The Mercator Projection Map has been around for centuries. Created by Gerardus Mercator in 1559, it was initially designed to help sailors navigate waters and was unique in its representation of “north as up and south as down.” But while the general shapes and locations of the land masses remained intact, its cylindrical projection also meant that the sizes of countries were grossly misrepresented. For instance, Africa is roughly 14 times larger than Greenland, but according to this map, they are the same size.
Does it come down to the creator of the map? Gerardus Mercator was a white man living in a time when slavery was common practice and Europe was “king.” Is it really surprising that he made his continent the center of the universe? “The biggest economic powers were given the space on paper to flex their border biceps.”
On the other hand, one could argue it’s simply the result of an imperfect design that doesn’t necessarily target Africa. (Canada looks rather large when in reality, it’s not much bigger than Australia.)
Fast-forward a few hundred years later, and the AuthaGraph Map is born. Invented by Japanese architect Hajime Narukawa in 1999, he represents the world on a 2D rectangle. It’s an improvement as it doesn’t have “some of the major distortions” of its predecessor and even won the 2016 Good Design Grand Award from the Japan Institute of Design Promotion.
Yet, despite the achievement of the AuthaGraph map — and its more accurate representation of the world as a whole — the Mercator map and all its inaccuracies is still the one commonly used to teach and represent the world’s geography today.
Is this just another form of whitewashing? Winston Churchill (supposedly) once said, “History is written by victors.” It’s true. It’s no secret that our books are woefully lacking an inclusive and correct representation of all peoples and their contributions — particularly African and Caribbean nations. That was, without a doubt, intentional — and actionable steps are being taken to right those wrongs in our educational system.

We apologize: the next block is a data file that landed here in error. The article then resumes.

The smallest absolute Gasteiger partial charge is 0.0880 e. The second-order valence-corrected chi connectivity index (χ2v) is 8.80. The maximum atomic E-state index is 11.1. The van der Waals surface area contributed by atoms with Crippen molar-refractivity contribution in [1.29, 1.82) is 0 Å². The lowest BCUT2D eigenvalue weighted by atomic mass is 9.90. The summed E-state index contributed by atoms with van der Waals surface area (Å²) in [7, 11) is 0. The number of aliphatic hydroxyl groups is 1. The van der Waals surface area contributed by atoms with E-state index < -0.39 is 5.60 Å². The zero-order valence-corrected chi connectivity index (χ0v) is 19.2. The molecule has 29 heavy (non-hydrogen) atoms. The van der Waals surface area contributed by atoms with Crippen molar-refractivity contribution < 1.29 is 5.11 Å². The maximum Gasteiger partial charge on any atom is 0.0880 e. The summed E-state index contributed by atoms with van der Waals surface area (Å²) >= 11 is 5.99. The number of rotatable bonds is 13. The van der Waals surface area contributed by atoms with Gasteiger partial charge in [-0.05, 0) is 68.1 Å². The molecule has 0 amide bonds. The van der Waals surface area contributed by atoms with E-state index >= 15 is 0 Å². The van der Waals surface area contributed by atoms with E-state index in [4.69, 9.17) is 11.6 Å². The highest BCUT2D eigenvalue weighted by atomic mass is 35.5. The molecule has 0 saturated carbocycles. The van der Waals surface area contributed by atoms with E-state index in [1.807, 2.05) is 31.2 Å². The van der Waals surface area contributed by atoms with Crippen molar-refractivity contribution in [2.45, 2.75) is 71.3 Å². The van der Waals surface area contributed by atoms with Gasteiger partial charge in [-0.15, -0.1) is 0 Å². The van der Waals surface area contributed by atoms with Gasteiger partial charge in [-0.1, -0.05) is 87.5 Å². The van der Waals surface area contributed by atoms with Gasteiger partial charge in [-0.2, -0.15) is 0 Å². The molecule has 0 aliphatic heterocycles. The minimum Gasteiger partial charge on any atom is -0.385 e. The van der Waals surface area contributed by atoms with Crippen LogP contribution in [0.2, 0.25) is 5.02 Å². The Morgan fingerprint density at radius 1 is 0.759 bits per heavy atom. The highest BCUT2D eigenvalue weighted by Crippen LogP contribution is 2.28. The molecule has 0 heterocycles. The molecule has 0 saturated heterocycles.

But even IF Gerardus Mercator created his map without a shred of bias or discrimination, the fact is it has remained a standard representation far past the date of acceptability. Tru, neither map is 100% accurate. But why are we continuing the normalization of what the Mercator map represents? Is it psychological? Is it another attempt to minimize and diminish the peoples of Africa? What’s the point of holding onto outdated data if not an effort to hold onto an antiquated belief of superiority over certain nations and nationalities?
Tell us what you think. Does the Mercator map impact your views of your country or the world as a whole? Do you think there’s something bigger at play and a (not so hidden) agenda to continue the subjugation of the African continent? Share your thoughts below.